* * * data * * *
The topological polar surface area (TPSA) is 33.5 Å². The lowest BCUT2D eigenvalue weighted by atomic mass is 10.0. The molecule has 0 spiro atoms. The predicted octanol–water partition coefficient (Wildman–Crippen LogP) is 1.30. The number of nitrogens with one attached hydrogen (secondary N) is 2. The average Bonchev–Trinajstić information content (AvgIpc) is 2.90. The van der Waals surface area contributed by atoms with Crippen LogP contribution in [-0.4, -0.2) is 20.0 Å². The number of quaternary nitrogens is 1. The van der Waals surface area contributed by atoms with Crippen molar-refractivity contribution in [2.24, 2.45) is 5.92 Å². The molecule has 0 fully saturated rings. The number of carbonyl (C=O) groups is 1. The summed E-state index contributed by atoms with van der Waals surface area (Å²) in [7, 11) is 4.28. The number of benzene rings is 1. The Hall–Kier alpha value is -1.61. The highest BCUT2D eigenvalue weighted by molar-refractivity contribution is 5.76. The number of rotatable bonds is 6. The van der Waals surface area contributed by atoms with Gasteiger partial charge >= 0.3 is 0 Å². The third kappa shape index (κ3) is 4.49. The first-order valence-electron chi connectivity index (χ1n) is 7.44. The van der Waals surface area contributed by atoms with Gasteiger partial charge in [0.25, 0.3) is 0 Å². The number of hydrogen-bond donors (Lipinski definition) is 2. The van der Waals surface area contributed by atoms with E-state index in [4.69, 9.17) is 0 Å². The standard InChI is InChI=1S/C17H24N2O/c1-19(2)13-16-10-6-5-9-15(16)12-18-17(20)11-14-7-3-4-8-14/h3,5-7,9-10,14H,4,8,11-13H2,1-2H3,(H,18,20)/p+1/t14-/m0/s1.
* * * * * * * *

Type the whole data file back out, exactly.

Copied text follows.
The topological polar surface area (TPSA) is 33.5 Å². The lowest BCUT2D eigenvalue weighted by atomic mass is 10.0. The molecule has 0 spiro atoms. The predicted octanol–water partition coefficient (Wildman–Crippen LogP) is 1.30. The number of nitrogens with one attached hydrogen (secondary N) is 2. The average Bonchev–Trinajstić information content (AvgIpc) is 2.90. The van der Waals surface area contributed by atoms with Crippen LogP contribution in [-0.4, -0.2) is 20.0 Å². The number of quaternary nitrogens is 1. The van der Waals surface area contributed by atoms with Crippen molar-refractivity contribution in [2.24, 2.45) is 5.92 Å². The molecule has 0 fully saturated rings. The number of carbonyl (C=O) groups is 1. The summed E-state index contributed by atoms with van der Waals surface area (Å²) in [7, 11) is 4.28. The number of benzene rings is 1. The Hall–Kier alpha value is -1.61. The highest BCUT2D eigenvalue weighted by molar-refractivity contribution is 5.76. The number of rotatable bonds is 6. The van der Waals surface area contributed by atoms with Gasteiger partial charge >= 0.3 is 0 Å². The third kappa shape index (κ3) is 4.49. The first-order valence-electron chi connectivity index (χ1n) is 7.44. The van der Waals surface area contributed by atoms with Gasteiger partial charge in [0.25, 0.3) is 0 Å². The number of hydrogen-bond donors (Lipinski definition) is 2. The van der Waals surface area contributed by atoms with E-state index in [4.69, 9.17) is 0 Å². The standard InChI is InChI=1S/C17H24N2O/c1-19(2)13-16-10-6-5-9-15(16)12-18-17(20)11-14-7-3-4-8-14/h3,5-7,9-10,14H,4,8,11-13H2,1-2H3,(H,18,20)/p+1/t14-/m0/s1.